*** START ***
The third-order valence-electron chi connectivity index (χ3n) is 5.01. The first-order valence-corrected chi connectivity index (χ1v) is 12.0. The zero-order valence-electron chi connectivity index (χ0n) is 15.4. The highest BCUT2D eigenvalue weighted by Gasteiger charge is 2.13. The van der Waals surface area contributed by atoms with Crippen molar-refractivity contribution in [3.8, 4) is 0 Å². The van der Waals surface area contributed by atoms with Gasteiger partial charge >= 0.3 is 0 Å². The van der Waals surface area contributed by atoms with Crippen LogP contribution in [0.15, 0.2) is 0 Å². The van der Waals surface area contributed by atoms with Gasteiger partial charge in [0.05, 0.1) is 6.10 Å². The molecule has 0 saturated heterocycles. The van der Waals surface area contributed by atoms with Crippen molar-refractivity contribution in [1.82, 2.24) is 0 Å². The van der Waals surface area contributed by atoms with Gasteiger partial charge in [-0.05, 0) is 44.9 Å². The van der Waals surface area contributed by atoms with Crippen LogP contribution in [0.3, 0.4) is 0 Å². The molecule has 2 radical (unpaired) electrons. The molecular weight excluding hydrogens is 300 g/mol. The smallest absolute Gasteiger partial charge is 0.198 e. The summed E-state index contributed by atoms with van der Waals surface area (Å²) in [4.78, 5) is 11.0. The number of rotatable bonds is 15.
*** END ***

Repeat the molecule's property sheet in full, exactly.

The third-order valence-electron chi connectivity index (χ3n) is 5.01. The first-order valence-corrected chi connectivity index (χ1v) is 12.0. The zero-order valence-electron chi connectivity index (χ0n) is 15.4. The highest BCUT2D eigenvalue weighted by Gasteiger charge is 2.13. The van der Waals surface area contributed by atoms with Crippen molar-refractivity contribution in [3.8, 4) is 0 Å². The van der Waals surface area contributed by atoms with Gasteiger partial charge >= 0.3 is 0 Å². The van der Waals surface area contributed by atoms with Crippen LogP contribution in [0.15, 0.2) is 0 Å². The van der Waals surface area contributed by atoms with Gasteiger partial charge in [0.05, 0.1) is 6.10 Å². The molecule has 0 saturated heterocycles. The van der Waals surface area contributed by atoms with Crippen molar-refractivity contribution in [1.82, 2.24) is 0 Å². The van der Waals surface area contributed by atoms with Gasteiger partial charge in [-0.05, 0) is 44.9 Å². The van der Waals surface area contributed by atoms with Crippen LogP contribution in [0.3, 0.4) is 0 Å². The molecule has 2 radical (unpaired) electrons. The molecular weight excluding hydrogens is 300 g/mol. The smallest absolute Gasteiger partial charge is 0.198 e. The summed E-state index contributed by atoms with van der Waals surface area (Å²) in [4.78, 5) is 11.0. The number of rotatable bonds is 15.